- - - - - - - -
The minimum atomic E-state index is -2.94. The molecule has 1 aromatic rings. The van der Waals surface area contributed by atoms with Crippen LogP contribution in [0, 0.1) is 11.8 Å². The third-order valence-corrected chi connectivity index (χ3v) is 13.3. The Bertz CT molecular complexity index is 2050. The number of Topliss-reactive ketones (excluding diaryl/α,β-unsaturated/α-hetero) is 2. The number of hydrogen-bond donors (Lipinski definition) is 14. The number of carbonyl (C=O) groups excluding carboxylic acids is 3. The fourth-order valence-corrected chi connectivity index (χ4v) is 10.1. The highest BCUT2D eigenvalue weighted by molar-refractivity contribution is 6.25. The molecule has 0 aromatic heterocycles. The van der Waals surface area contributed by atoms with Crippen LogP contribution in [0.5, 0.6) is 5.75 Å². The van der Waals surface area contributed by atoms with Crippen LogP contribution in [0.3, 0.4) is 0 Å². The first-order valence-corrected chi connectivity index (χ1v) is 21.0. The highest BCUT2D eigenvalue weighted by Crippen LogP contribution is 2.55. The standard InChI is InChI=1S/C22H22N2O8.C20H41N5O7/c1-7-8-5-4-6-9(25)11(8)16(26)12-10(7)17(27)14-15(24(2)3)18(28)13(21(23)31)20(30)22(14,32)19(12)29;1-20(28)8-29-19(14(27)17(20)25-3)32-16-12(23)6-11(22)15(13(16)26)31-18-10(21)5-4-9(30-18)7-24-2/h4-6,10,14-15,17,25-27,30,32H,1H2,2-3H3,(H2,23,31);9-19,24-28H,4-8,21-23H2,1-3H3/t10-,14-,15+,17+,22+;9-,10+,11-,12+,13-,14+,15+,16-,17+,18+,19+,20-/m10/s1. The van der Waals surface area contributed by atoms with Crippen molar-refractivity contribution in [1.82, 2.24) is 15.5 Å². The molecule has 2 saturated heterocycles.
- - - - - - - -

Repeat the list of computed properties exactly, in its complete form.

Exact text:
The minimum atomic E-state index is -2.94. The molecule has 1 aromatic rings. The van der Waals surface area contributed by atoms with Crippen LogP contribution in [0, 0.1) is 11.8 Å². The third-order valence-corrected chi connectivity index (χ3v) is 13.3. The Bertz CT molecular complexity index is 2050. The number of Topliss-reactive ketones (excluding diaryl/α,β-unsaturated/α-hetero) is 2. The number of hydrogen-bond donors (Lipinski definition) is 14. The number of carbonyl (C=O) groups excluding carboxylic acids is 3. The fourth-order valence-corrected chi connectivity index (χ4v) is 10.1. The highest BCUT2D eigenvalue weighted by molar-refractivity contribution is 6.25. The molecule has 0 aromatic heterocycles. The van der Waals surface area contributed by atoms with Crippen LogP contribution in [0.5, 0.6) is 5.75 Å². The van der Waals surface area contributed by atoms with Crippen LogP contribution in [0.3, 0.4) is 0 Å². The first-order valence-corrected chi connectivity index (χ1v) is 21.0. The highest BCUT2D eigenvalue weighted by Crippen LogP contribution is 2.55. The standard InChI is InChI=1S/C22H22N2O8.C20H41N5O7/c1-7-8-5-4-6-9(25)11(8)16(26)12-10(7)17(27)14-15(24(2)3)18(28)13(21(23)31)20(30)22(14,32)19(12)29;1-20(28)8-29-19(14(27)17(20)25-3)32-16-12(23)6-11(22)15(13(16)26)31-18-10(21)5-4-9(30-18)7-24-2/h4-6,10,14-15,17,25-27,30,32H,1H2,2-3H3,(H2,23,31);9-19,24-28H,4-8,21-23H2,1-3H3/t10-,14-,15+,17+,22+;9-,10+,11-,12+,13-,14+,15+,16-,17+,18+,19+,20-/m10/s1. The van der Waals surface area contributed by atoms with Crippen molar-refractivity contribution in [1.82, 2.24) is 15.5 Å². The molecule has 2 saturated heterocycles.